Even though you may get more comfortable with thinking of yourself as a writer (and I hope Monday’s episode, number 592 called How You–Yes You–Can Use Writing as a Tool for Personal Growth, helped with that; if you missed it, go back and listen!) , there’s nothing that can kick up resistance and self-doubt more quickly for a lot of people than to sit down and pick up a pen or open a blank document.
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That’s because your inner critic is going to prick up its ears the second you decide to write something down because writing is THAT POWERFUL — it can lead you to have new insights, ideas, and understanding and the inner critic hates those things because it might lead you grow and evolve and change. And growth and evolution and change is very scary to the inner critic because it wants you to stay safe, and the best way to stay safe–according to the inner critic–is to never, ever change.
Well, you and I know how likely THAT is.
So when you sit down to write, you’ve got to scoot past the inner critic faster than it has a chance to really get itself together enough to stop you. You want to start writing like you found a bike leaning up against a building and you hop on and ride off as quickly as possible before anyone realizes you basically stole it.
And the way I do that, and I suggest you do that, is to embrace the shitty first draft.
Alllll the props go to author Anne Lamott for this–she thought it up, it’s her terminology, I just took it and ran with it and have been using it for the last 15 years.
Here’s what Anne Lamott wrote about the shitty first draft in her fabulous book on writing, Bird by Bird.
“I know some very great writers, writers you love who write beautifully and have made a great deal of money, and not one of them sits down routinely feeling wildly enthusiastic and confident. Not one of them writes elegant first drafts. All right, one of them does, but we do not like her very much. We do not think that she has a rich inner life or that God likes her or can even stand her.”
I’ve got insights on how to put the shitty first draft idea to use and start yourself writing
The only way I can ever, ever get something down on paper, no matter whether the intended audience is only me or you or an editor who has paid me to write something worthwhile, is to let what I first put down suck, and suck so hard that it can scour off all the chrome off a trailer hitch.
I mean I just let myself stink up the place. What’s this dumb idea? Put it down! How about this phrase that I think might be witty? Well, we’ll see about that later. Just get it down for the time being.
And if I have nothing to say, I just write I have nothing to say over and over again until I’ve cleared out the gunk in my metaphorical throat and some other words start to come out.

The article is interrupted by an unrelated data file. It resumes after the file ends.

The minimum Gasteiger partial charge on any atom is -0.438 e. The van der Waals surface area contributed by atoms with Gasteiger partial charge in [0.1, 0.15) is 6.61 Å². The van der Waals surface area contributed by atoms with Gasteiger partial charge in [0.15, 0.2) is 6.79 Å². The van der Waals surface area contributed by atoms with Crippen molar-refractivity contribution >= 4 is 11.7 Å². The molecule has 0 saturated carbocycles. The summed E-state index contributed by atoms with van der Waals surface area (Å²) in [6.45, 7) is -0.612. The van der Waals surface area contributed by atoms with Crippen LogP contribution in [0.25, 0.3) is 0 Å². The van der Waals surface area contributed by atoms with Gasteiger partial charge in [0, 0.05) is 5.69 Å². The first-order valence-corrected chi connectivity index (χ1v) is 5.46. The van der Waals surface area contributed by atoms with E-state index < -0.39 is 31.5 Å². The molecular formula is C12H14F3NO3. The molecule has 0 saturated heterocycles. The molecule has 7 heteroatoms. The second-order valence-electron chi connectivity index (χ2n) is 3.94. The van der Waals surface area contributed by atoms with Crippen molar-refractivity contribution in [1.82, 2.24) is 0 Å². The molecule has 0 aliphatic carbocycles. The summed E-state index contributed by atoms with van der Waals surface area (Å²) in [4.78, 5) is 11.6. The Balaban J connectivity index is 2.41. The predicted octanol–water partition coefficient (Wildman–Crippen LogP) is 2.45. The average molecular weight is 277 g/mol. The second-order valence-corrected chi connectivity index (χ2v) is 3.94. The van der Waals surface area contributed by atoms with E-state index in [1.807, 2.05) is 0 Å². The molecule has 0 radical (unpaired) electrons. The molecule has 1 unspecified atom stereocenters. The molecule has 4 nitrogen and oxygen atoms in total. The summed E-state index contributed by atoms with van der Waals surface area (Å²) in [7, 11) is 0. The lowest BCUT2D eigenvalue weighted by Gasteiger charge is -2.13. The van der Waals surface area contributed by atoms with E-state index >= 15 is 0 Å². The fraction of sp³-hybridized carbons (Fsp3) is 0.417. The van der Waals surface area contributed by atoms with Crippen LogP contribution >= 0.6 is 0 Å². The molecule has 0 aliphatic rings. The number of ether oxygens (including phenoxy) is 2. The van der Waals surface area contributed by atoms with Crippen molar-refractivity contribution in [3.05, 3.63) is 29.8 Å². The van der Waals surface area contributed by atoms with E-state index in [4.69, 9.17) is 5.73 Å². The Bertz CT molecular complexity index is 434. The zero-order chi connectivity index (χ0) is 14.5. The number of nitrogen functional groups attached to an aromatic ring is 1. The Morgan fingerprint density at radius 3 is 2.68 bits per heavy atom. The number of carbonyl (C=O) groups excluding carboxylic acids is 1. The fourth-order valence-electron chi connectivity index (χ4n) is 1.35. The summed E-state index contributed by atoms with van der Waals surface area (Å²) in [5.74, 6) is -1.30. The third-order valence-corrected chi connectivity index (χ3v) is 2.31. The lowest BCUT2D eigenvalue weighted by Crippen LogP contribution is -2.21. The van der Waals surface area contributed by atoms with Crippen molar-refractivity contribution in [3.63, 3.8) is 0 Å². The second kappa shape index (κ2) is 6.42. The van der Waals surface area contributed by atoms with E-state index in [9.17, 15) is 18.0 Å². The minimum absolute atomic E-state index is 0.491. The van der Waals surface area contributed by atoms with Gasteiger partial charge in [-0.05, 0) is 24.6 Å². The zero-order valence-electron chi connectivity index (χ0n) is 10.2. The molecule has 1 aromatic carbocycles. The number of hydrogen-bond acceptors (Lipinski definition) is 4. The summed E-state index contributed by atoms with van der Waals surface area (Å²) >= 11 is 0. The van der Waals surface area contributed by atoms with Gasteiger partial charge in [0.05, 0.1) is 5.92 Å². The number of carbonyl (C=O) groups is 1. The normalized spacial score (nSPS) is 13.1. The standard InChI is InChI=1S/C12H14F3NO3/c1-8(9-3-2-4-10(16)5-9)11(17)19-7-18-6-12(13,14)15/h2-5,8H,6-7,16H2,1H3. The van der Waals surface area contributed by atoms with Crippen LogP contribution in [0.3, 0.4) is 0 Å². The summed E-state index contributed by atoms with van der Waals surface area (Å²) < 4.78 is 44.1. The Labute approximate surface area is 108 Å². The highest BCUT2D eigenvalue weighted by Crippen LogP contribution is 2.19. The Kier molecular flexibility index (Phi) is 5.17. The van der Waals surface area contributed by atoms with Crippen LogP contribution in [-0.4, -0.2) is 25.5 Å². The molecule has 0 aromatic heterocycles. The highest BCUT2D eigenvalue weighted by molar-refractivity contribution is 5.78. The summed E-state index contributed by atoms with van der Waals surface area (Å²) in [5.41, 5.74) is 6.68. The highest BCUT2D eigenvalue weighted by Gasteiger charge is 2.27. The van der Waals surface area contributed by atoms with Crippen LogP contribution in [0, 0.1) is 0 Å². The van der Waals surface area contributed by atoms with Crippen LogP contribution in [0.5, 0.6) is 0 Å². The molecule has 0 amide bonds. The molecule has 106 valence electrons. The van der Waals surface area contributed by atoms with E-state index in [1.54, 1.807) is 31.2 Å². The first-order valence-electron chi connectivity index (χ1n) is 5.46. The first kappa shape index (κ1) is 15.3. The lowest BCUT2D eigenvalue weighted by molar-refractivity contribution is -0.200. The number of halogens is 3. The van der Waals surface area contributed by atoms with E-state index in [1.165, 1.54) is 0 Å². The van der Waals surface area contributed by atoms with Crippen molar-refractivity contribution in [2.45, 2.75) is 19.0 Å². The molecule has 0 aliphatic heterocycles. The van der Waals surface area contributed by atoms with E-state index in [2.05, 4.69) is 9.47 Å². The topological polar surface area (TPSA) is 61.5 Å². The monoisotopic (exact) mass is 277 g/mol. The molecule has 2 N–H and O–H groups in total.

I also tell myself a lot, ‘don’t think, just write.”
I’m telling you, letting yourself be horrible worksSomething else that works for me is to put myself in a room with other people who are also writing, whether that’s a library, a co-working space, or a class for writing that gives you time to write while you’re in class.
Daily Tiny Assignment
Your tiny assignment is to think of something that you’ve been thinking about writing. Maybe it’s a daily check-in, like I talked about with Kristen in yesterday’s episode. Or maybe it’s a letter to someone. Or something more official, like something for work, or even something like a letter to the editor or an essay or short story. It doesn’t matter what it is. Just pick something that you’ve been meaning to write.
Then set a timer for 3 minutes or 5 minutes or 10 minutes, however long you have, and then get those fingers moving. Sometimes it takes a little urgency to get yourself moving in a shitty direction, and setting a time can be just the ticket to get your fingers flying.
Remember, writing is just thinking in a different form
You think all day, every day. Writing is just getting it out of your head and out through your fingers. No one has to see your first draft but you. You can always go back and fix something up later. Or not. A lot of times, I realize that what felt so shitty when it was coming out is actually fairly decent, and only needs a little futzing with here and there before I’m ready to share it.
What your inner critic may tell you is shitty, is probably totally decent and pretty gosh darn insightful. When you aren’t worried about whether what you’re saying is any good, it’s kinda funny how you can end up capturing something that really captures the essence of something that’s felt fuzzy. Or maybe is even downright profound.
So go try it now. Set your timer and start scribbling! Insight awaits. And come back tomorrow, when I’m talking about how to find the hidden meanings inside the things that you write.